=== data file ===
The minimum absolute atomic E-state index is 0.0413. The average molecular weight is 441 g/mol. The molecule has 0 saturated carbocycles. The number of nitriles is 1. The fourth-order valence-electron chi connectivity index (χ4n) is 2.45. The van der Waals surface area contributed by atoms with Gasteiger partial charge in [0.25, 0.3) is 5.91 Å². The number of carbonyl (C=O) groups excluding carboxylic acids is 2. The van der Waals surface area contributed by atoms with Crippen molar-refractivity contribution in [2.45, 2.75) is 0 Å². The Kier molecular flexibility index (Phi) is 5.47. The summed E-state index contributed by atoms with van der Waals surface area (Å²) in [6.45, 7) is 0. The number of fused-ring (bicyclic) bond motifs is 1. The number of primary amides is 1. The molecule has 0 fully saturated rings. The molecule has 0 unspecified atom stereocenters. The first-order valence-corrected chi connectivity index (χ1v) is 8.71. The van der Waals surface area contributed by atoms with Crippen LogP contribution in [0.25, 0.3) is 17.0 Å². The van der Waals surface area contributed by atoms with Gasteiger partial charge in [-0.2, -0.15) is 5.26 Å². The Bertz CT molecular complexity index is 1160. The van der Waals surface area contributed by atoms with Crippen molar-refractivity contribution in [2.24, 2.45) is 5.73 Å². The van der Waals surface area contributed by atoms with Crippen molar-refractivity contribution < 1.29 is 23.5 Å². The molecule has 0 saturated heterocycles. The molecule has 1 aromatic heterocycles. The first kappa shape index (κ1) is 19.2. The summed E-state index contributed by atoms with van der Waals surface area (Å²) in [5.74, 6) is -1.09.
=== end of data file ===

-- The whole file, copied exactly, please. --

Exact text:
The minimum absolute atomic E-state index is 0.0413. The average molecular weight is 441 g/mol. The molecule has 0 saturated carbocycles. The number of nitriles is 1. The fourth-order valence-electron chi connectivity index (χ4n) is 2.45. The van der Waals surface area contributed by atoms with Gasteiger partial charge in [0.25, 0.3) is 5.91 Å². The number of carbonyl (C=O) groups excluding carboxylic acids is 2. The van der Waals surface area contributed by atoms with Crippen molar-refractivity contribution in [2.45, 2.75) is 0 Å². The Kier molecular flexibility index (Phi) is 5.47. The summed E-state index contributed by atoms with van der Waals surface area (Å²) in [6.45, 7) is 0. The number of fused-ring (bicyclic) bond motifs is 1. The number of primary amides is 1. The molecule has 0 fully saturated rings. The molecule has 0 unspecified atom stereocenters. The first-order valence-corrected chi connectivity index (χ1v) is 8.71. The van der Waals surface area contributed by atoms with Crippen LogP contribution in [0.25, 0.3) is 17.0 Å². The van der Waals surface area contributed by atoms with Gasteiger partial charge in [-0.2, -0.15) is 5.26 Å². The Bertz CT molecular complexity index is 1160. The van der Waals surface area contributed by atoms with Crippen molar-refractivity contribution in [2.24, 2.45) is 5.73 Å². The van der Waals surface area contributed by atoms with Crippen molar-refractivity contribution < 1.29 is 23.5 Å². The molecule has 0 saturated heterocycles. The molecule has 1 aromatic heterocycles. The first kappa shape index (κ1) is 19.2. The summed E-state index contributed by atoms with van der Waals surface area (Å²) in [5.74, 6) is -1.09.